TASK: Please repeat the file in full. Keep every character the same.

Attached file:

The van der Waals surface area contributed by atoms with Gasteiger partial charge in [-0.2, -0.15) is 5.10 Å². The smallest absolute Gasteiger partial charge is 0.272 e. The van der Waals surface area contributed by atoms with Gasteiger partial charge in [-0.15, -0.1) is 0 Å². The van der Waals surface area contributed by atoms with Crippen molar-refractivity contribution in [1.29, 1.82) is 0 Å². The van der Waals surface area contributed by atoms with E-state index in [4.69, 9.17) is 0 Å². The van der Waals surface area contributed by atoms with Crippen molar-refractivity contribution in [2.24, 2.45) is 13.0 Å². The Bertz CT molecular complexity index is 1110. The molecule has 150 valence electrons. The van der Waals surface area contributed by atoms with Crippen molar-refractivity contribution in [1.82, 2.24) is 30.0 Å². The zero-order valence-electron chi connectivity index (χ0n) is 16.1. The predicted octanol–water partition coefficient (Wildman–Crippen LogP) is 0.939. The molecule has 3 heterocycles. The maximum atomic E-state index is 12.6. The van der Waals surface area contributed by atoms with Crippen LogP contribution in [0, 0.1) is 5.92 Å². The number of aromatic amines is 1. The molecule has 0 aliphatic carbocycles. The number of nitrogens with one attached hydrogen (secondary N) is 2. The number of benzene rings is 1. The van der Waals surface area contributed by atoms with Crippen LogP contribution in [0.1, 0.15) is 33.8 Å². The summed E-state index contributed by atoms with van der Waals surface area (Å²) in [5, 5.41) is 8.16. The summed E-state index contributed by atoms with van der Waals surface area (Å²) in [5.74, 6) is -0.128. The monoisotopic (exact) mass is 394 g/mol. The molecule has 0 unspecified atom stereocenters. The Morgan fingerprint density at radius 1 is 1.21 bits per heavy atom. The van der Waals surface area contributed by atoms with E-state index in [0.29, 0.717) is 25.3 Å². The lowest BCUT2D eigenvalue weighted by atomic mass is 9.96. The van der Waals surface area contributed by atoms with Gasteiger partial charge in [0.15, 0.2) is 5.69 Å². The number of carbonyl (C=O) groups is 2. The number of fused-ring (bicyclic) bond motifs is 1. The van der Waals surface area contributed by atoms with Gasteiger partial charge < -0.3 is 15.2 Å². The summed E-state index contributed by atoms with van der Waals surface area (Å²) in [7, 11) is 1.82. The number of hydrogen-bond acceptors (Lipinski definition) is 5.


The van der Waals surface area contributed by atoms with Gasteiger partial charge in [-0.2, -0.15) is 5.10 Å². The smallest absolute Gasteiger partial charge is 0.272 e. The van der Waals surface area contributed by atoms with Gasteiger partial charge in [-0.15, -0.1) is 0 Å². The van der Waals surface area contributed by atoms with Crippen molar-refractivity contribution in [1.29, 1.82) is 0 Å². The van der Waals surface area contributed by atoms with E-state index in [4.69, 9.17) is 0 Å². The van der Waals surface area contributed by atoms with Crippen molar-refractivity contribution in [2.24, 2.45) is 13.0 Å². The Bertz CT molecular complexity index is 1110. The molecule has 150 valence electrons. The van der Waals surface area contributed by atoms with Crippen molar-refractivity contribution in [1.82, 2.24) is 30.0 Å². The zero-order valence-electron chi connectivity index (χ0n) is 16.1. The predicted octanol–water partition coefficient (Wildman–Crippen LogP) is 0.939. The molecule has 3 heterocycles. The maximum atomic E-state index is 12.6. The van der Waals surface area contributed by atoms with Crippen LogP contribution in [0, 0.1) is 5.92 Å². The number of aromatic amines is 1. The molecule has 0 aliphatic carbocycles. The number of nitrogens with one attached hydrogen (secondary N) is 2. The number of benzene rings is 1. The van der Waals surface area contributed by atoms with Crippen LogP contribution in [0.1, 0.15) is 33.8 Å². The summed E-state index contributed by atoms with van der Waals surface area (Å²) in [5, 5.41) is 8.16. The summed E-state index contributed by atoms with van der Waals surface area (Å²) in [5.74, 6) is -0.128. The monoisotopic (exact) mass is 394 g/mol. The molecule has 0 unspecified atom stereocenters. The Morgan fingerprint density at radius 1 is 1.21 bits per heavy atom. The van der Waals surface area contributed by atoms with E-state index in [0.29, 0.717) is 25.3 Å². The lowest BCUT2D eigenvalue weighted by atomic mass is 9.96. The van der Waals surface area contributed by atoms with Gasteiger partial charge in [0.15, 0.2) is 5.69 Å². The number of carbonyl (C=O) groups is 2. The number of fused-ring (bicyclic) bond motifs is 1. The van der Waals surface area contributed by atoms with Gasteiger partial charge < -0.3 is 15.2 Å². The summed E-state index contributed by atoms with van der Waals surface area (Å²) in [7, 11) is 1.82. The number of hydrogen-bond acceptors (Lipinski definition) is 5.